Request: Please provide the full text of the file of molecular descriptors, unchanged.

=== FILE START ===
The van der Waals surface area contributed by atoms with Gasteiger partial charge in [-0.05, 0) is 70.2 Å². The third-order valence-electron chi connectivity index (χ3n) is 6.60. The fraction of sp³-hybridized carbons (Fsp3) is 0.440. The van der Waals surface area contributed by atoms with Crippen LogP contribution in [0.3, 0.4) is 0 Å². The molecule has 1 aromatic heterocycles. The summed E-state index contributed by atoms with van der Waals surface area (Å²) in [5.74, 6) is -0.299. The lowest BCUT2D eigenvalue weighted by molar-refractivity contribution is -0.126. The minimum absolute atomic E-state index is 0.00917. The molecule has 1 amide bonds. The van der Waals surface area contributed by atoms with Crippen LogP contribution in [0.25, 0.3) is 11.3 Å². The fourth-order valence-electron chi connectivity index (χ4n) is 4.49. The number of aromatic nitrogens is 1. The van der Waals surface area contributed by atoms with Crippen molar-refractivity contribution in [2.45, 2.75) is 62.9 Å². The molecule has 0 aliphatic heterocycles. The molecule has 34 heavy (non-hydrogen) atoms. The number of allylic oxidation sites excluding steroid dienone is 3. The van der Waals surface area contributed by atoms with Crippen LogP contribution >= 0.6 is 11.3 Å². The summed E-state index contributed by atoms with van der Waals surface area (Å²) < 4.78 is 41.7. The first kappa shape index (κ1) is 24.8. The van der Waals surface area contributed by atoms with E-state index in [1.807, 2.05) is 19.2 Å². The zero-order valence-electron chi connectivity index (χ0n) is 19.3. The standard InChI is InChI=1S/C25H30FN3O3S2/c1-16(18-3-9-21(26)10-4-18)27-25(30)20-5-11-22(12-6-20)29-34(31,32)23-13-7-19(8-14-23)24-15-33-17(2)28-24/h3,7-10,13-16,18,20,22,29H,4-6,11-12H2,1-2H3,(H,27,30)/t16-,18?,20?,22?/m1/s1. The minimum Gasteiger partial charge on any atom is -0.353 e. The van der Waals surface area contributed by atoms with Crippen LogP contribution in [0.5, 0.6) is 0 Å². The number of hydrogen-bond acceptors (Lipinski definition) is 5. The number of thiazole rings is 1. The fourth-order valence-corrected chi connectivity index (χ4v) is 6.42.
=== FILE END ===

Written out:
The van der Waals surface area contributed by atoms with Gasteiger partial charge in [-0.05, 0) is 70.2 Å². The third-order valence-electron chi connectivity index (χ3n) is 6.60. The fraction of sp³-hybridized carbons (Fsp3) is 0.440. The van der Waals surface area contributed by atoms with Crippen LogP contribution in [0.3, 0.4) is 0 Å². The molecule has 1 aromatic heterocycles. The summed E-state index contributed by atoms with van der Waals surface area (Å²) in [5.74, 6) is -0.299. The lowest BCUT2D eigenvalue weighted by molar-refractivity contribution is -0.126. The minimum absolute atomic E-state index is 0.00917. The molecule has 1 amide bonds. The van der Waals surface area contributed by atoms with Crippen LogP contribution in [0.25, 0.3) is 11.3 Å². The fourth-order valence-electron chi connectivity index (χ4n) is 4.49. The number of aromatic nitrogens is 1. The van der Waals surface area contributed by atoms with Crippen molar-refractivity contribution in [2.45, 2.75) is 62.9 Å². The molecule has 0 aliphatic heterocycles. The molecule has 34 heavy (non-hydrogen) atoms. The number of allylic oxidation sites excluding steroid dienone is 3. The van der Waals surface area contributed by atoms with Crippen LogP contribution >= 0.6 is 11.3 Å². The summed E-state index contributed by atoms with van der Waals surface area (Å²) < 4.78 is 41.7. The first kappa shape index (κ1) is 24.8. The van der Waals surface area contributed by atoms with E-state index in [1.807, 2.05) is 19.2 Å². The zero-order valence-electron chi connectivity index (χ0n) is 19.3. The standard InChI is InChI=1S/C25H30FN3O3S2/c1-16(18-3-9-21(26)10-4-18)27-25(30)20-5-11-22(12-6-20)29-34(31,32)23-13-7-19(8-14-23)24-15-33-17(2)28-24/h3,7-10,13-16,18,20,22,29H,4-6,11-12H2,1-2H3,(H,27,30)/t16-,18?,20?,22?/m1/s1. The minimum Gasteiger partial charge on any atom is -0.353 e. The van der Waals surface area contributed by atoms with Crippen LogP contribution in [0.5, 0.6) is 0 Å². The number of hydrogen-bond acceptors (Lipinski definition) is 5. The number of thiazole rings is 1. The fourth-order valence-corrected chi connectivity index (χ4v) is 6.42.